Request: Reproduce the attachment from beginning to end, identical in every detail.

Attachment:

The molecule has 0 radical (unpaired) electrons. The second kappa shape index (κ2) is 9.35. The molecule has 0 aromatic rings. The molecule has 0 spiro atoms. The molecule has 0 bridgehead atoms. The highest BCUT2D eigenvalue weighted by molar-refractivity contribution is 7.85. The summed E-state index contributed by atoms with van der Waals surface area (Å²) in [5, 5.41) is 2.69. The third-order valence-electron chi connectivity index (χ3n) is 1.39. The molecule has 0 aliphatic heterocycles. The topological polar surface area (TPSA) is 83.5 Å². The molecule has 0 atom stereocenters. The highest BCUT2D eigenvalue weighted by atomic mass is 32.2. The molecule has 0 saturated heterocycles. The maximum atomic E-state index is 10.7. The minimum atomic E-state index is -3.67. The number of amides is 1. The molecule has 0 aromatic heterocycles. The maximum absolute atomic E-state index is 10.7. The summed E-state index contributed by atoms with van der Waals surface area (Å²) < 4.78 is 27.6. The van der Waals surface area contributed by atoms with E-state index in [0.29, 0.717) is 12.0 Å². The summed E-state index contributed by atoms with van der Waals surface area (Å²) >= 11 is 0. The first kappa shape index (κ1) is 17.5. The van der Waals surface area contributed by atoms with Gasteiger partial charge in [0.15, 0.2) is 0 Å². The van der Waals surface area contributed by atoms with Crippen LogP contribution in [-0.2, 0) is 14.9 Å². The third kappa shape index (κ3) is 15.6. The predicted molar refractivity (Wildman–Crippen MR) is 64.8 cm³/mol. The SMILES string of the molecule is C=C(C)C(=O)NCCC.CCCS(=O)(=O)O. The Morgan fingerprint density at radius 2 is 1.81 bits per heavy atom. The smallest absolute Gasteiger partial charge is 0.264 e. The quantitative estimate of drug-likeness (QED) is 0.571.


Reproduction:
The molecule has 0 radical (unpaired) electrons. The second kappa shape index (κ2) is 9.35. The molecule has 0 aromatic rings. The molecule has 0 spiro atoms. The molecule has 0 bridgehead atoms. The highest BCUT2D eigenvalue weighted by molar-refractivity contribution is 7.85. The summed E-state index contributed by atoms with van der Waals surface area (Å²) in [5, 5.41) is 2.69. The third-order valence-electron chi connectivity index (χ3n) is 1.39. The molecule has 0 aliphatic heterocycles. The topological polar surface area (TPSA) is 83.5 Å². The molecule has 0 atom stereocenters. The highest BCUT2D eigenvalue weighted by atomic mass is 32.2. The molecule has 0 saturated heterocycles. The maximum atomic E-state index is 10.7. The minimum atomic E-state index is -3.67. The number of amides is 1. The molecule has 0 aromatic heterocycles. The maximum absolute atomic E-state index is 10.7. The summed E-state index contributed by atoms with van der Waals surface area (Å²) < 4.78 is 27.6. The van der Waals surface area contributed by atoms with E-state index in [0.29, 0.717) is 12.0 Å². The summed E-state index contributed by atoms with van der Waals surface area (Å²) >= 11 is 0. The first kappa shape index (κ1) is 17.5. The van der Waals surface area contributed by atoms with Gasteiger partial charge in [0.15, 0.2) is 0 Å². The van der Waals surface area contributed by atoms with Crippen LogP contribution in [-0.2, 0) is 14.9 Å². The third kappa shape index (κ3) is 15.6. The predicted molar refractivity (Wildman–Crippen MR) is 64.8 cm³/mol. The SMILES string of the molecule is C=C(C)C(=O)NCCC.CCCS(=O)(=O)O. The Morgan fingerprint density at radius 2 is 1.81 bits per heavy atom. The smallest absolute Gasteiger partial charge is 0.264 e. The quantitative estimate of drug-likeness (QED) is 0.571.